I haven't read Phillip Pullman's prose before and I was impressed how he kept the language much like that of the Bible itself. I knew he was a Humanist and thought it would be interesting how he interprets things.
Once upon a time, a virgin bride of Joseph, the Carpenter, is approached by an "angel" who tells her she will conceive a child. As it happens, two are born, one called Jesus, the other Christ, Greek for Messiah. Jesus always gets into trouble as a child, and Christ usually gets him out of it again. When John the Baptist baptises Jesus, Christ notices a dove fly overhead. Jesus spends his time in the wilderness, and becomes a spokesman for God in his belief that the Kingdom is coming.
Christ wants to Organise, Jesus does not. Pullman raises the issue of organised religion and its place in society. Jesus becomes a nomad, spreading the word of the Kingdom of God and performing "miracles" (for some of which Pullman gives likely explanations). His brother, still wanting to create a church, follows Jesus and writes down his speeches. Sometimes he cannot make it and asks one of the disciples, not named, what had happened and transcribes second hand the events. Again, truth versus history.
The "stranger" comes into Christ's life and takes the transcribed scrolls, and encourages Christ's belief in organising the church. It is not clear who the stranger is. Christ believes him to be an angel. The reader must decide for themselves.
Jesus tells more and more provocative parables and catches the attention of the priests. The stranger tells Christ that Jesus must die in order for the Church to come about. In the meantime, Jesus is praying to God in the Garden of Gethsemane and says he is losing faith, as the Kingdom of God hasn't come. He loves the beauty of the world and wants to believe he is doing the right thing, but also knows he is fighting his brother and his beliefs.
"...I can see just what would happen if that kind of thing came about. The devil would rub his hands with glee. As soon as men who believe they're doing God's will get hold of power, whether its a household or a village...the devil enters into them." "Lord if you are listening, I'd pray for this above all; that any church set up in your name should remain poor, and powerless, and modest. That should wield no authority except that of love."
In the end Christ fills the "Judas" role, and turns Jesus over to the priests who turn him over to Pilate. Christ does this in the belief that the stories will turn into legend after Jesus dies. The "stranger" encourages him. Jesus dies on the cross. Christ is walking through the tomb garden and Mary mistakes him for his brother, which is Pullman's explanations for the Resurrection.
The Good Man Jesus...is thoroughly researched, and Pullman knows his Bible. It tells us that history and truth are not the same thing, the "miracles" may be fantastical exaggerations from third parties to promote Jesus' public relations profile. It raises debate over the power of the Christian church, its riches, and it power to extract more riches from the believing poor. It tells us about power to corrupt, and keep people in line. Now, in British life, we are becoming more and more secular, and control of the populace is more challenging. More than anything, at the time that Jesus and Christ were alive, the Romans were oppressing the Jews in Palestine and at a time of hardship and erosion of traditions and religion, the people needed something to believe in. The biggest story of them all was turned into a worldwide belief system.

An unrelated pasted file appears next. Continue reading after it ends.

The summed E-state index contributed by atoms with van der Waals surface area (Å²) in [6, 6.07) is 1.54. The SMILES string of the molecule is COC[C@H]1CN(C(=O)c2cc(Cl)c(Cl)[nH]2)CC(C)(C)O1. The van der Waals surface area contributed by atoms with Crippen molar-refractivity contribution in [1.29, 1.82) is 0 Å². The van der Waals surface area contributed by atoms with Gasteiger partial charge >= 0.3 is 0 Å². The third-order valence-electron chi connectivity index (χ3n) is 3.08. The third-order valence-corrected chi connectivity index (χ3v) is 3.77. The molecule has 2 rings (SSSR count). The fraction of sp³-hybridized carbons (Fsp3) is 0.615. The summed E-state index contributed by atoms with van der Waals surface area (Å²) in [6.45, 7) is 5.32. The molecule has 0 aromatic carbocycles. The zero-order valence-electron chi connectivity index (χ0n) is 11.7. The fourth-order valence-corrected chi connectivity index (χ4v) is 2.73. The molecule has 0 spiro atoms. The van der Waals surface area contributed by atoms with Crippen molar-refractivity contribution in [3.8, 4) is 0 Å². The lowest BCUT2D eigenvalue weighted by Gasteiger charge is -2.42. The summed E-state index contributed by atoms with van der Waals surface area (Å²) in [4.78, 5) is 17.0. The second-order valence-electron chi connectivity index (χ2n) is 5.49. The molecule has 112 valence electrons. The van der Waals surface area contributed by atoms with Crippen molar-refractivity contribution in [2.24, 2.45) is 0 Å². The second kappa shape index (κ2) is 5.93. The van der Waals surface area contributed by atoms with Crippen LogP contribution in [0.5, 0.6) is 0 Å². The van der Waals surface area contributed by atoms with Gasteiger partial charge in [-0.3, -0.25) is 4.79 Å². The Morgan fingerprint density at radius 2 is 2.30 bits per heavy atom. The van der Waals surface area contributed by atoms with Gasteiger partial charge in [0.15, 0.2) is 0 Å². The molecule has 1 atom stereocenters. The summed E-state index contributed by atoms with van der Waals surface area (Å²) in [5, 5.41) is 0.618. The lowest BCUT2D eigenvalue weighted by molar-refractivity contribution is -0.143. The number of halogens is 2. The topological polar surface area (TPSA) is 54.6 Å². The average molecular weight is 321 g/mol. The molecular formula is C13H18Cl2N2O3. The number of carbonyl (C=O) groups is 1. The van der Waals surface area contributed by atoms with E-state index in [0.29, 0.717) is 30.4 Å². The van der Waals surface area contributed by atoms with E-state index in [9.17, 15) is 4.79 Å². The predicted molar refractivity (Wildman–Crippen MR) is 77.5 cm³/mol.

It's a short read, I finished it in a day, and although the book was thought-provoking, it wasn't entirely attention grabbing. Having said that, as Christianity is now, in my view, fighting to hold onto its believers in an age of science and reason, it's a book to ponder on.
If you loved the Dark Materials Trilogy, or if you just have a fascination with religion with book will be a pleasant surprise.
If it's entertainment you want, then this book is for you. But, if you are looking for revelation about who Jesus is and why he lived and died; then it's a disappointment! Rowan Williams has described Pullman's Jesus 'as a voice of genuine spiritual authority'. I find this hard to swallow, because Pullman's Jesus does not even seem to know that he is supposed to be the Son of God, or why he is doing the things that he is doing (the teaching, healing and miracles, etc)! Pullman's 'Christ' shows a clearer insight into who and what Jesus is supposed to be about; but his brother simply refuses to listen to him! Perhaps the author reveals his own true colours when he changes the biblical Jesus' short and poignant Gethsemane prayer into a protracted and disillusioned atheistic monologue.
But if this book turns some readers towards a serious re-examination of the truth of the gospels, then perhaps Philip Pullman will have done them - and the real Jesus - a favour after all!
I couldn't put it down, it wasn't what I expected. I would recommend giving it a read.